What Is Amazon’s ‘Essential Goods Only’ Policy?
On March 17, Amazon announced that the company would temporarily disable shipments of certain “nonessential” products to its U.S. and European Union warehouses for third-party sellers who participate in the Fulfillment by Amazon (FBA) program. Amazon says it took the step due to shoppers stocking up in response to Covid-19, and “as a result some products such as household staples and medical supplies are out of stock.” By prioritizing these products, Amazon hopes to restock and ship highly sought goods more quickly and make space for more of these products in its inventory. Amazon says it’s “taking a similar approach” with retail vendors. (In Amazon parlance, “sellers” refers to third-party businesses that list their products on Amazon, while “vendors” refers to companies that sell products to Amazon, which then deals with listing products.)
In a moment of intense panic buying and dwindling grocery store shelves, the biggest logistics company on the planet deciding what is and isn’t “essential” might admittedly cause some confusion and more panic. It might also be easy to miss the impact this has on sellers and consumers. Here’s a quick overview.
So, what’s essential?
In a post on the Amazon Seller Central Help section, Amazon offered the following list of categories that would cover “most” of the products its currently accepting:
- Baby Products
- Health & Household
- Beauty & Personal Care (including personal care appliances)
- Industrial & Scientific
- Pet Supplies
However, just because a product is in an approved category doesn’t mean the product is approved. As replies to the announcement in the Seller Central forum indicate, there’s a lot of confusion over what is and isn’t approved—and Amazon’s not providing a lot of guidance. A handmade-soap vendor complained on the forum that their products weren’t being approved, and several grocery vendors claimed they were unable to submit shipments. It’s unclear whether the trouble stems from Amazon’s new approval process or simply too many vendors sending in last-minute shipments to get their products into warehouses by deadline.
OneZero reached out to find out how product priorities are being made or whether a full list of approved products would be released.
Can I still buy nonessential items?
For now, yes, you can still buy the various inessentials you would otherwise buy on Amazon. Any inventory that FBA sellers have already shipped and are already in Amazon warehouses can still be purchased. Products that were shipped to Amazon fulfillment centers before March 17 and are already en route will also still be accepted. However, if that inventory runs out and the product isn’t among those that Amazon is currently approving, sellers will not be able to ship new inventory to Amazon warehouses. Products will still be listed and available from sellers who switch to shipping products themselves.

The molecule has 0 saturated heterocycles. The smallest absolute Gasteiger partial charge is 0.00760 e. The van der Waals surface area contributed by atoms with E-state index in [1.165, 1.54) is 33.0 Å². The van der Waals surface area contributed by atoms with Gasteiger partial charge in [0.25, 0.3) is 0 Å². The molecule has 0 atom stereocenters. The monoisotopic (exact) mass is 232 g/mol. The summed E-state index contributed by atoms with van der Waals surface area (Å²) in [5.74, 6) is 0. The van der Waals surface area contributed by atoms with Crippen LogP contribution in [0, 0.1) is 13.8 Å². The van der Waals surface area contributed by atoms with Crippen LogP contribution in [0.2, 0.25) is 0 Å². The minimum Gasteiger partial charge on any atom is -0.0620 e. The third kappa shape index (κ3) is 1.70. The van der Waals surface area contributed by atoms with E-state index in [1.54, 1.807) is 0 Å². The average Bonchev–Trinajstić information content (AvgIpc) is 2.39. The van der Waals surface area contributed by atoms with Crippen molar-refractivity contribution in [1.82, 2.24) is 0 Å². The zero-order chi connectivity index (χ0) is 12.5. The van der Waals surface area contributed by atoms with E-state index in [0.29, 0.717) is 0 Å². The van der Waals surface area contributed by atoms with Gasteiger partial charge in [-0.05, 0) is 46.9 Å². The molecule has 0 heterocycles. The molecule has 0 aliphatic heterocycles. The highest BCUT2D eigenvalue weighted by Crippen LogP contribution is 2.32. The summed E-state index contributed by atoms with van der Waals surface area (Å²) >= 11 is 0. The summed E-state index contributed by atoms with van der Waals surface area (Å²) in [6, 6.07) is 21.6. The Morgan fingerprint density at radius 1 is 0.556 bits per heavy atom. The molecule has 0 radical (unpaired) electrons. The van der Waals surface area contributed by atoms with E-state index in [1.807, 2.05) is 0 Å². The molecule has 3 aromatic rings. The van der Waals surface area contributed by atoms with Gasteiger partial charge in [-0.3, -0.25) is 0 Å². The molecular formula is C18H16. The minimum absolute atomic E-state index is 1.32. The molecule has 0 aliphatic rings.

How does this affect sellers?
Third-party sellers, whose sales make up more than half of Amazon’s total merchandise sold, range from recognizable consumer brands to small businesses to what the Institute for Local Self-Reliance has called “retail arbitragers who offer an ever-changing assortment of goods, often acquired from grey-market dealers.” But the e-commerce company isn’t beholden to the demands of small businesses. On the contrary, small businesses are coming to Amazon because they can’t afford to compete with those retail arbitragers, and they don’t have the reach or the logistics network to ship products as quickly or efficiently as Amazon.
Amazon also makes money from this arrangement. In addition to paying Amazon fees for storing products, some sellers pay $39.99 a month for a “Pro Merchant” account that makes them eligible to be included in the coveted “buy box”—that is, placement as a one-click featured purchase on Amazon. Amazon also operates a loan program for FBA sellers, offering loans that can range from $1,000 to $750,000. It’s unclear whether Amazon will suspend loan payments to FBA sellers during this period of suspended shipments.
Amazon evaluates sellers based on their Inventory Performance Index (IPI), a performance metric determined by things like sales, inventory, and a mix of other opaquely calculated factors. Sellers with a low IPI can face storage restrictions with Amazon and fees for any overage. Vendors who can’t replenish their inventory typically see an impact to their IPI. It’s unclear whether Amazon will be suspending this practice during the present crisis.
Okay, so this is bad for some sellers, but we are in a crisis. Isn’t this good for consumers who need these products?
Maybe, if we assume Amazon is acting in good faith to protect its customers. Amazon has already come under fire in the past for quality and safety issues with products sold via its third-party seller program—from computer-killing USB-C cables to lead-filled baby toys and expired food. Amazon hasn’t indicated that it’ll be scrutinizing prioritized products (which, again, include household items, groceries, and baby products) more closely. Although Amazon did recently stop accepting applications from new third-party sellers for face masks, hand sanitizers, and other products, it also received pushback from sellers who claimed their legitimate products were being removed. While products specifically important to preventing the spread of Covid-19 should be scrutinized carefully, it doesn’t seem any less urgent to protect consumers from lead poisoning or food poisoning.
How long will this go on?
Amazon says it will return to letting vendors selling all sorts of nonpriority products ship to Amazon after April 5, but seeing as we’re currently living through a planetary-scale paradigm shift, there’s no reason to assume that’s a hard deadline for a return to business as usual.